On 12 May 1937, King George VI and his wife Queen Elizabeth were crowned King and Queen of English at Westminster Abbey. The date was that originally set for the coronation of his brother, Edward VIII, who relinquished the throne to marry Wallis Simpson in December 1936.
The new monarch faced a very different nation than the one his father greeted upon his coronation in 1910; George V had ruled for 26 years, and much had changed. There was no Delhi Durbar for George VI; rather, he and his queen visited North America and France to build strategic connections while the threat of war loomed.
The May 1937 issue of The Torchbearer (the magazine of the Junior Imperial League: PUB 218)
Yet the coronation was celebrated around the country. Mass Observation files note that that crowds braved soggy weather to watch the procession and the fireworks, and video footage shows thousands of people lining the streets to watch the coronation procession.
The May 1937 issue of The Elector gave readers a taste of the magnificence they could expect from the coronation (PUB 146/3)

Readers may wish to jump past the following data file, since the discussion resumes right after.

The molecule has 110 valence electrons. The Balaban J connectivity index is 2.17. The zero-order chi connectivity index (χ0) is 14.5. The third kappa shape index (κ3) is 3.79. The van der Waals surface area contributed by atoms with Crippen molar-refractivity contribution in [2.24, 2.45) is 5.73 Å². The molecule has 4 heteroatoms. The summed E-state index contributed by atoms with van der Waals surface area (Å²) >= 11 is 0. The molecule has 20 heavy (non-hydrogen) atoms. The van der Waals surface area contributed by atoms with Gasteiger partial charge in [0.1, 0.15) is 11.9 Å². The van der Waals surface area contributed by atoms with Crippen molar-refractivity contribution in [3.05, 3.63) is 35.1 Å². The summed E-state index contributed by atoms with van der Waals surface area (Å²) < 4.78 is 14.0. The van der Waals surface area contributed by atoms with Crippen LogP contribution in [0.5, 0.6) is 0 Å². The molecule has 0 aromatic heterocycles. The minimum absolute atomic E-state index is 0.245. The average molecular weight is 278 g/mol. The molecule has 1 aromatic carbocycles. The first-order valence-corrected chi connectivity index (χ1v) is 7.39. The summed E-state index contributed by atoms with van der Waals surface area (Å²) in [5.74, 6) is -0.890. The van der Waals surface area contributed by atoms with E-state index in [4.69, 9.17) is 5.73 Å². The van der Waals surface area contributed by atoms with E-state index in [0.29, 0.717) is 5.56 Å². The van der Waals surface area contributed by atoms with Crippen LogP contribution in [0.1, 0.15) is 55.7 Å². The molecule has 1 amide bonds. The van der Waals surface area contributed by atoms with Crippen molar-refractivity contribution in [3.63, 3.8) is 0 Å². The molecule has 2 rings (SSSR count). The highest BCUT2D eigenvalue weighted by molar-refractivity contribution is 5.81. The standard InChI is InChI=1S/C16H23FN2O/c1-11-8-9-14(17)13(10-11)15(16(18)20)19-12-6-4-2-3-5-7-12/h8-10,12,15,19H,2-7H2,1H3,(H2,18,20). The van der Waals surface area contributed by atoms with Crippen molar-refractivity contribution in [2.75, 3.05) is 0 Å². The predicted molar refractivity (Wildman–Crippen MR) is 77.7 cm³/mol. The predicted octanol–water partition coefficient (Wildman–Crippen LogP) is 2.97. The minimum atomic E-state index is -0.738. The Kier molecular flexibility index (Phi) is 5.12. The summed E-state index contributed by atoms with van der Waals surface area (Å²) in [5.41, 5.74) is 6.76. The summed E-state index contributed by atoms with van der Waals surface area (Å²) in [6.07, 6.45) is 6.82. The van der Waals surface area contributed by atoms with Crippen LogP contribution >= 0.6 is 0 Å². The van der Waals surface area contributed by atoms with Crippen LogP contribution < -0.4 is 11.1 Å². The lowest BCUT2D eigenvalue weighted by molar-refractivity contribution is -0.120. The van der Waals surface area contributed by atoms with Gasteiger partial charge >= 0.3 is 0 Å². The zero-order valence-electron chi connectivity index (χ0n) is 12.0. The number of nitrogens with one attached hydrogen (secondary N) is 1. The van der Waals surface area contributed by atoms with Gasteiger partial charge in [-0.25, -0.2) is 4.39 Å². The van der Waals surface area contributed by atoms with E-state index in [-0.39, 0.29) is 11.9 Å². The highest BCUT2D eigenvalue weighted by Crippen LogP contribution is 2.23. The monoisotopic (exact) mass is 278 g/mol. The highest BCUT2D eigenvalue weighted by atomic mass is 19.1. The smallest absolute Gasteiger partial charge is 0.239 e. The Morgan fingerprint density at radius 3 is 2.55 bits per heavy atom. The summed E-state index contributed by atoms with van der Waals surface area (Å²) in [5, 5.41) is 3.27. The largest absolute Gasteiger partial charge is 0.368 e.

The coronation also made television history as the first time the BBC was able to provide live coverage of the event – the first official outside broadcast, viewed by 50,000. The BBC writes that it took ‘eight miles of television cable weighing several tons…the first television mobile control room, a van packed with equipment weighing more than ten tons’. An April 1937 Radio Times supplement details the broadcast arrangements for both the procession and the ceremony.
Media coverage proved a complete success, and George VI spoke to his people from the palace following the coronation: ‘Never before has a newly crowned king been able to talk to all his peoples in their own home on the day of his coronation. Never has the ceremony itself had so wide a significance, for the dominions are now free and equal partners with this ancient kingdom. And I felt this morning that the whole Empire was in very truth gathered within the walls of Westminster Abbey.’